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It’s part two of my series on critiquing: critique partner etiquette. You can view part one here.

Okay, so you’ve found your CP. You posted in all the right places, brainstormed all the right people… But how are you supposed to talk to these potential CPs/writing buddies/friends on the twisting path to publishing?

First you need to reach out to these people. Sure, it might seem like a given, but to some of us, this is an intimidating step. You’re offering up your heart and soul, and this stranger might step on it, right? Don’t be so worried. Most aspiring writers searching for CPs want the same thing as you: a friend to help make their story better. Sure, not everyone will be a perfect fit, but this person probably isn’t going to be a jerk or attempt to steal your ideas.

So it’s time to send your potential CPs an email. Here are a few important topics to cover:

  • What’s your book about? Give a quick summary.
  • What’s the word count/genre/demographic (YA, MG, etc.)?
  • What kind of CP are you looking for? An alpha reader—someone who reads as you write—or a beta reader—someone who reads a full draft?
  • What stage is your story at? Are you still nursing the idea, or is it a full-fledged, many-times-revised manuscript?

I’ve also found it’s not bad to give a little information about you. I like to list some of my favorite books and TV shows so the potential CP can get a feel for my tastes.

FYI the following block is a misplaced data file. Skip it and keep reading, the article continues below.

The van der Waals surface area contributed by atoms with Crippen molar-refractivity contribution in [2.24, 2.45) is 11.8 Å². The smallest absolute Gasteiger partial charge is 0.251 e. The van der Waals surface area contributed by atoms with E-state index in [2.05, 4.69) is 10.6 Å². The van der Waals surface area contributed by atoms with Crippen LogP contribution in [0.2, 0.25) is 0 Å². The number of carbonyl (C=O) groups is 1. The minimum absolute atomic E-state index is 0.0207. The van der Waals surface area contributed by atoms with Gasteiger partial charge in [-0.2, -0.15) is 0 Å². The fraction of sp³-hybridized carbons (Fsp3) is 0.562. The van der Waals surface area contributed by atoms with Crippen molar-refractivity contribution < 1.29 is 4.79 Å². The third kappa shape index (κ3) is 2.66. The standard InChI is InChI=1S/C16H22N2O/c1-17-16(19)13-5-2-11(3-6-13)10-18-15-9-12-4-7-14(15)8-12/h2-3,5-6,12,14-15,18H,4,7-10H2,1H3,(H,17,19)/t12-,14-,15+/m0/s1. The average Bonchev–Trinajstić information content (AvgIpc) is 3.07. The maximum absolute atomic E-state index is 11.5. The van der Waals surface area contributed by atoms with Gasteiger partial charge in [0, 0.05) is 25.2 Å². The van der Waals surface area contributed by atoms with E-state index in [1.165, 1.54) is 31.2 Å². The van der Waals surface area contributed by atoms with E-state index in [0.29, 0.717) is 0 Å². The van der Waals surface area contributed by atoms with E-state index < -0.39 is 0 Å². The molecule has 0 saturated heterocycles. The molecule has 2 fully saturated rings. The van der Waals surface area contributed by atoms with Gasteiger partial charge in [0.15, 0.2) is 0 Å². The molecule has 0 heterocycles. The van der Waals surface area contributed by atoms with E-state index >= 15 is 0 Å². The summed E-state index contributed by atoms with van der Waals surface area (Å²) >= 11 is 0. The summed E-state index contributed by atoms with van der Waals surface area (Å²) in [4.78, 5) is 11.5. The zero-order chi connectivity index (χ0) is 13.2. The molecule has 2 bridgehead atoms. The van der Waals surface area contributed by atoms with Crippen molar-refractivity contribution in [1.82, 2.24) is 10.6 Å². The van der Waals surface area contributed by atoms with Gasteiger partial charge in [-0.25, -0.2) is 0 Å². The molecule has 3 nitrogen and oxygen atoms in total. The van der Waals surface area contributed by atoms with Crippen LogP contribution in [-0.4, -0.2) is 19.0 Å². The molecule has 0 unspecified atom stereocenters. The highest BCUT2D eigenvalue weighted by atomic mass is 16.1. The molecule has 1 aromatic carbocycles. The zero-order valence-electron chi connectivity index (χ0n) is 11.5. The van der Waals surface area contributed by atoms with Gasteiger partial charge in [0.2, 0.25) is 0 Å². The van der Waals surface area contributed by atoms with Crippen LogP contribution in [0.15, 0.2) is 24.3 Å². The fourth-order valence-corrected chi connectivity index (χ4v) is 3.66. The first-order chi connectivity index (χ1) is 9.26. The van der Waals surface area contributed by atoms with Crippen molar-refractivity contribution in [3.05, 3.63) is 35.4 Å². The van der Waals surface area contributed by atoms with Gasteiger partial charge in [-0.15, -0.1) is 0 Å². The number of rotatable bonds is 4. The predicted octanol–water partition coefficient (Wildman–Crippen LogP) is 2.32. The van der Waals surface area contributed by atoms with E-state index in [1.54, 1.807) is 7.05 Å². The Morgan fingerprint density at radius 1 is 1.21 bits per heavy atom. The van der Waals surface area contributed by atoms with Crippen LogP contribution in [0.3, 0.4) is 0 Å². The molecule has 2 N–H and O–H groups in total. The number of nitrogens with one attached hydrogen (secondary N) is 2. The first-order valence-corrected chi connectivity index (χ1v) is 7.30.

If your potential CP responds and is interested, it’s time to exchange a sample of work to see if you’re a good match! Try sending off the first chapter or two, and ask them to do the same. If you feel like your writing styles gel (and DO NOT feel bad if they don’t—there’s no harm in telling the potential CP you two aren’t a good fit) and you want to become CPs, you’ll need to exchange a little more information.

  • What exactly are you looking for? Line-edits? Is your plot all over the place? Tell your CP what you need from them.
  • What kind of format do you want to edit in? Will you use track changes (available on both MS Word and Pages) for line-edits, or just type up a list of general comments?
  • What’s your time frame? This is super important. I always find this to be a pretty intimidating step, because I’m usually chomping at the bit to get feedback. I write—and edit—in something of a flurry, so I can generally get a manuscript read quickly. Some people don’t have as much time to dedicate to editing someone else’s work. This is a big favor you’re asking of each other, and you want to be sure both stories get the time and care they deserve.

Now it’s time to exchange manuscripts!

I’m going to post part three of my critique series next week—how to write a critique—but until then, I hope this helps any of you who are still trying to connect with CPs.

Relevant links:

http://writerlyrejects.blogspot.com/2012/08/critique-partners-tips-and-etiquette.html

http://storysensei.blogspot.com/2008/08/critique-grouppartner-etiquette-part.html

http://maggiestiefvater.com/blog/2015-critique-partner-love-connection/